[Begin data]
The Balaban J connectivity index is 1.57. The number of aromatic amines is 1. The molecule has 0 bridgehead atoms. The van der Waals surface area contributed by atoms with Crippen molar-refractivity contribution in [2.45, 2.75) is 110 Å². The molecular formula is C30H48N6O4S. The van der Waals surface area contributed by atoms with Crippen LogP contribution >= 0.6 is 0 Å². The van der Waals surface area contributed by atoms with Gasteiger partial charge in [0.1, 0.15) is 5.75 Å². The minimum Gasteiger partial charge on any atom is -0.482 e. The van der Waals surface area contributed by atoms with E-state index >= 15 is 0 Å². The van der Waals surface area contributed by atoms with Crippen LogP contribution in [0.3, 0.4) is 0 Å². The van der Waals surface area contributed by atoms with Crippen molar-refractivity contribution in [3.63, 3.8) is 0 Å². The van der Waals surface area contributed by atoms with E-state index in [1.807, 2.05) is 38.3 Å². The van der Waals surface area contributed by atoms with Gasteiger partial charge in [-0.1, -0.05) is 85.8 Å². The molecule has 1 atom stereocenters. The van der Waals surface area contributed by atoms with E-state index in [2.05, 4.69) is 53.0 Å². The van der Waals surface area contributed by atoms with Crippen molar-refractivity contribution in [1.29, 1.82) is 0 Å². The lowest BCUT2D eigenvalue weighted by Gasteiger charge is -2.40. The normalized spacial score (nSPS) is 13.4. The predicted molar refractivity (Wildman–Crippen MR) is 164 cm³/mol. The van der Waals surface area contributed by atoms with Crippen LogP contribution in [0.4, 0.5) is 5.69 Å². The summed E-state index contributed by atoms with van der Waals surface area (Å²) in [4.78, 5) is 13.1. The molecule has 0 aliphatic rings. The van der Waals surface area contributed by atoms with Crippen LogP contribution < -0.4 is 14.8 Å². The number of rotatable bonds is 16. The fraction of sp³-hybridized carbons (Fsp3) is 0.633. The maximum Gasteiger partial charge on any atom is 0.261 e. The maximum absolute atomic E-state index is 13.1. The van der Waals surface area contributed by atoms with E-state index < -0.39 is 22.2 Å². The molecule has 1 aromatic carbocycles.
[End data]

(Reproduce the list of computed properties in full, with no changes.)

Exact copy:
The Balaban J connectivity index is 1.57. The number of aromatic amines is 1. The molecule has 0 bridgehead atoms. The van der Waals surface area contributed by atoms with Crippen molar-refractivity contribution in [2.45, 2.75) is 110 Å². The molecular formula is C30H48N6O4S. The van der Waals surface area contributed by atoms with Crippen LogP contribution >= 0.6 is 0 Å². The van der Waals surface area contributed by atoms with Gasteiger partial charge in [0.1, 0.15) is 5.75 Å². The minimum Gasteiger partial charge on any atom is -0.482 e. The van der Waals surface area contributed by atoms with E-state index >= 15 is 0 Å². The van der Waals surface area contributed by atoms with Crippen LogP contribution in [0.3, 0.4) is 0 Å². The van der Waals surface area contributed by atoms with Crippen molar-refractivity contribution in [3.63, 3.8) is 0 Å². The van der Waals surface area contributed by atoms with E-state index in [1.807, 2.05) is 38.3 Å². The van der Waals surface area contributed by atoms with Gasteiger partial charge in [-0.1, -0.05) is 85.8 Å². The molecule has 1 atom stereocenters. The van der Waals surface area contributed by atoms with E-state index in [2.05, 4.69) is 53.0 Å². The van der Waals surface area contributed by atoms with Crippen molar-refractivity contribution in [1.29, 1.82) is 0 Å². The lowest BCUT2D eigenvalue weighted by Gasteiger charge is -2.40. The normalized spacial score (nSPS) is 13.4. The predicted molar refractivity (Wildman–Crippen MR) is 164 cm³/mol. The van der Waals surface area contributed by atoms with Crippen LogP contribution in [0.4, 0.5) is 5.69 Å². The summed E-state index contributed by atoms with van der Waals surface area (Å²) in [4.78, 5) is 13.1. The molecule has 0 aliphatic rings. The van der Waals surface area contributed by atoms with Crippen LogP contribution < -0.4 is 14.8 Å². The number of rotatable bonds is 16. The fraction of sp³-hybridized carbons (Fsp3) is 0.633. The maximum Gasteiger partial charge on any atom is 0.261 e. The maximum absolute atomic E-state index is 13.1. The van der Waals surface area contributed by atoms with E-state index < -0.39 is 22.2 Å². The molecule has 1 aromatic carbocycles.